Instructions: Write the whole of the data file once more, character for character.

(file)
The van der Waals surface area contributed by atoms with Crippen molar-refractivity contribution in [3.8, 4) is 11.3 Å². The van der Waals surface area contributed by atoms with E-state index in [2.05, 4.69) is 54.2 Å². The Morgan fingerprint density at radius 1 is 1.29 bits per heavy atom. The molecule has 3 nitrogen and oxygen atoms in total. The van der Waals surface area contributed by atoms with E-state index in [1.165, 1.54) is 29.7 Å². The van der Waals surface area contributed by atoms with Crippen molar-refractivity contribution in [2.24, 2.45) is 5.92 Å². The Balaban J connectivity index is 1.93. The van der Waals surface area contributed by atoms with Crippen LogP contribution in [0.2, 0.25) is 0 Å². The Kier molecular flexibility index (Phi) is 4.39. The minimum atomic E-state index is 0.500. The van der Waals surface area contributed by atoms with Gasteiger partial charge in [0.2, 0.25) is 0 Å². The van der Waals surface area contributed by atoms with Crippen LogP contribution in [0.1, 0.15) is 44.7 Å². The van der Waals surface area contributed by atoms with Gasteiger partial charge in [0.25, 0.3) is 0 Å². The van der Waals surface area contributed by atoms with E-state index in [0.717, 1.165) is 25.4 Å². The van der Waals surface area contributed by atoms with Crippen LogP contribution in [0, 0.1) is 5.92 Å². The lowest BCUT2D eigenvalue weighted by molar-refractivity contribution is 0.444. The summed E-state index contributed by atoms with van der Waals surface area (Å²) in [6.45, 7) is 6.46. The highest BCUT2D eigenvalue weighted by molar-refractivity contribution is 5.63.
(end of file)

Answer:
The van der Waals surface area contributed by atoms with Crippen molar-refractivity contribution in [3.8, 4) is 11.3 Å². The van der Waals surface area contributed by atoms with E-state index in [2.05, 4.69) is 54.2 Å². The Morgan fingerprint density at radius 1 is 1.29 bits per heavy atom. The molecule has 3 nitrogen and oxygen atoms in total. The van der Waals surface area contributed by atoms with E-state index in [1.165, 1.54) is 29.7 Å². The van der Waals surface area contributed by atoms with Crippen molar-refractivity contribution in [2.24, 2.45) is 5.92 Å². The Balaban J connectivity index is 1.93. The van der Waals surface area contributed by atoms with Crippen LogP contribution in [0.2, 0.25) is 0 Å². The Kier molecular flexibility index (Phi) is 4.39. The minimum atomic E-state index is 0.500. The van der Waals surface area contributed by atoms with Gasteiger partial charge in [0.2, 0.25) is 0 Å². The van der Waals surface area contributed by atoms with Crippen LogP contribution in [0.1, 0.15) is 44.7 Å². The van der Waals surface area contributed by atoms with Gasteiger partial charge in [0.25, 0.3) is 0 Å². The van der Waals surface area contributed by atoms with E-state index in [0.717, 1.165) is 25.4 Å². The van der Waals surface area contributed by atoms with Crippen LogP contribution in [0, 0.1) is 5.92 Å². The lowest BCUT2D eigenvalue weighted by molar-refractivity contribution is 0.444. The summed E-state index contributed by atoms with van der Waals surface area (Å²) in [6.45, 7) is 6.46. The highest BCUT2D eigenvalue weighted by molar-refractivity contribution is 5.63.